Ideas to Reuse and Save

June 17, 2010 · by pcriadmin · PCRI

Yahoo! Green posted an article yesterday titled “Stop throwing money away.”  Author Lori Bongiorno proposed that thinking twice about using disposable products and making some simple changes to avoid them will not only help reduce the volume of trash going to the landfill, but can also help save money, and maybe even time.  She points out:

While it might be quicker to throw something in the trash when you’re done using it than washing it and putting it away, you do have to have to spend time going to the store and buying the same products all over again. The costs for buying products again and again can really add up.

In the article, she has several suggestions for simple changes that can make a difference.  Though she points out that in many cases, the up-front cost might be a little extra, the long term savings can be especially worthwhile. Here are a few of her ideas:

For cleaning, use rags instead of paper towels (make your own by cutting up old sheets, T-shirts, towels, etc.) and for cleaning glass, use old newspapers (try it–they actually leave fewer streaks than rags or paper towels–and read on for ideas for cleaners …).  If you’re able to cut back by one roll of paper towels each week, you can save around $83 a year.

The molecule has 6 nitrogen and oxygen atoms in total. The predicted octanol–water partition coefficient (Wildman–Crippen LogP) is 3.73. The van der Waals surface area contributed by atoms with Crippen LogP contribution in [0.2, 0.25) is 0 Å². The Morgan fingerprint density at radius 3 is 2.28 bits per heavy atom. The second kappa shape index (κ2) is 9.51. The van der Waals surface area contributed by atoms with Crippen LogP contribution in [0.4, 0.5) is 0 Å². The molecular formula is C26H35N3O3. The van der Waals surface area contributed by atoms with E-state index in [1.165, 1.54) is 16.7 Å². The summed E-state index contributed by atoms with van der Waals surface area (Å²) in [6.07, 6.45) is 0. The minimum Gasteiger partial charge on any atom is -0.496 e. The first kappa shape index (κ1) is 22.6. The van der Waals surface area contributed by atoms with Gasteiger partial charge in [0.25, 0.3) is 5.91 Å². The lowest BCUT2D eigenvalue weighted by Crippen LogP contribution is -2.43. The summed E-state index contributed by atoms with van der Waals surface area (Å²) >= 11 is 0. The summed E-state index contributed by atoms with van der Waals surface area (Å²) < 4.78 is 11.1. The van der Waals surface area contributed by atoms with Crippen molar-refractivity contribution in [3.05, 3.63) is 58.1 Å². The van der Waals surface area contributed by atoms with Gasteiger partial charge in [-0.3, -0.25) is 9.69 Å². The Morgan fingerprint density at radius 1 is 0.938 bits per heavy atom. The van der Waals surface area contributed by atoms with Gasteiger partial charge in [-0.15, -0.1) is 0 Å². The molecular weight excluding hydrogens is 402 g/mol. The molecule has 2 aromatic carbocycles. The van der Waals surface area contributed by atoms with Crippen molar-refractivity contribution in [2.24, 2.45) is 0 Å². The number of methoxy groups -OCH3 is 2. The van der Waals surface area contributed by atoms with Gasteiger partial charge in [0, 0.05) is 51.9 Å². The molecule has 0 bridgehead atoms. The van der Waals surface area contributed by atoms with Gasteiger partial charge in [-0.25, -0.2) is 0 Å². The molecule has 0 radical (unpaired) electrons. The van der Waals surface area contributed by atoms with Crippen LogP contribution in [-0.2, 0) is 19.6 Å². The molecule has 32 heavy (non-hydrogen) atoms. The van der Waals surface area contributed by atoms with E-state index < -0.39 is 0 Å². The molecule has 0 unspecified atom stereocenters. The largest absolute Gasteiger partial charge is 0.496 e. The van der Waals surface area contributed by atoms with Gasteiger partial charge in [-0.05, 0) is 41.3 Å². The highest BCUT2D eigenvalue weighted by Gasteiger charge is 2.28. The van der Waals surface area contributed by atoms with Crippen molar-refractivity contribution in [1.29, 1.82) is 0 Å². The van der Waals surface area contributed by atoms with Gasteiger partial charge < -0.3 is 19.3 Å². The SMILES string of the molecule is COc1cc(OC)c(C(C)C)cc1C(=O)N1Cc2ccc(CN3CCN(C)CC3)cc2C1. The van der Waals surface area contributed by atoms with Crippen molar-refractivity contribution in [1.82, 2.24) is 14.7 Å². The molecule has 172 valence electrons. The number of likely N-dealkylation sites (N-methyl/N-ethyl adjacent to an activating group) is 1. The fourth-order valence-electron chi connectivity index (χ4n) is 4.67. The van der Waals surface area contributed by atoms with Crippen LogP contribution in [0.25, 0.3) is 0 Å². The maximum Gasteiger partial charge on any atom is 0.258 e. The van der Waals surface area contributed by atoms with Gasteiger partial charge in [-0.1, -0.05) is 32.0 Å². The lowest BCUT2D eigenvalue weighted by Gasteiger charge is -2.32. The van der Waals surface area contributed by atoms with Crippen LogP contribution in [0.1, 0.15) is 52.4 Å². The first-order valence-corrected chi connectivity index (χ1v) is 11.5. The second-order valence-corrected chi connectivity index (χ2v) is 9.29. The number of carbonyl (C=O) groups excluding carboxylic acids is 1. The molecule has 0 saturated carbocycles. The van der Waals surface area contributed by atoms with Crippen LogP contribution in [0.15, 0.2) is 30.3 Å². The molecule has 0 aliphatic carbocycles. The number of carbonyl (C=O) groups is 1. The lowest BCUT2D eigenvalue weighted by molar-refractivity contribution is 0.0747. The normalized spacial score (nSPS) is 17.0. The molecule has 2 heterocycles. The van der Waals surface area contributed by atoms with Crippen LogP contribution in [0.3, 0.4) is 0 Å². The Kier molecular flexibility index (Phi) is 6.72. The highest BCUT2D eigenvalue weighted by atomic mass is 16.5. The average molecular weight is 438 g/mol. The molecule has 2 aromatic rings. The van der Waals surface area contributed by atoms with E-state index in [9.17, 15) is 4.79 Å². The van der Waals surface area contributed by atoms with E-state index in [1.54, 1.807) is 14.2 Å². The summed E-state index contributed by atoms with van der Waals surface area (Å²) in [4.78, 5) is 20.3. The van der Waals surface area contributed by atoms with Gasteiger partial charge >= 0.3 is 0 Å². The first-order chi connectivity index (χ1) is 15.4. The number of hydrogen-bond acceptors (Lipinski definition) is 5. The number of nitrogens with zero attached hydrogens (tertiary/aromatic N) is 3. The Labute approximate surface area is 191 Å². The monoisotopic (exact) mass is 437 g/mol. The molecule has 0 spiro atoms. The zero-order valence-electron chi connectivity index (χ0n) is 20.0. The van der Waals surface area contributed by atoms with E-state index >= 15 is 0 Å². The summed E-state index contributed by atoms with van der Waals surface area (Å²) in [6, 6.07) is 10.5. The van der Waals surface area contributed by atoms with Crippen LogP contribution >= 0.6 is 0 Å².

Instead of single-use bottled water or soda, rinse and reuse drink bottles (or invest in a spiffy stainless one).  It’s possible to save about $2,187 if each member of your family consumes one bottled beverage a day.

And here’s one of my favorites: rechargeable batteries.  They’re actually easy to get used to, plus most stores now sell rechargeable AA batteries and chargers.  But here’s the best part: you don’t have to run to the store when your remote runs out of juice.  Just recharge the batteries and you’re good to go (or keep an extra set on hand).  If you use around 25 AA batteries a year, you’ll save around $28 a year, you’ll also keep batteries’ chemicals out of the landfill.

There are other easy ways to save money on household items.  Many of the most simple ones are stored in the cleaning cabinet.  Metro Portland has several suggestions for inexpensive, less-toxic and easy household cleaners.  Here are just a few:

For home-made glass cleaner, combine 1 quart warm water with 1/4 cup white vinegar or 2 tablespoons lemon juice (use both vinegar and lemon if you want the cleaning abilities of vinegar with the scent of lemons).  Refill a used-up glass cleaner bottle with the solution … and wipe clean with old those old newspapers!

Need to clean up the kids’ crayon marks?  Forget store-bought chemicals, to remove crayon marks from walls, floors, counters, cabinets and furniture, rub area with toothpaste and a damp cloth.  As with other cleaners, test it in an inconspicuous area first.  Oh, and don’t use it on wallpaper!

Have some ideas of your own?  Share ’em in the comments!

Comments are closed.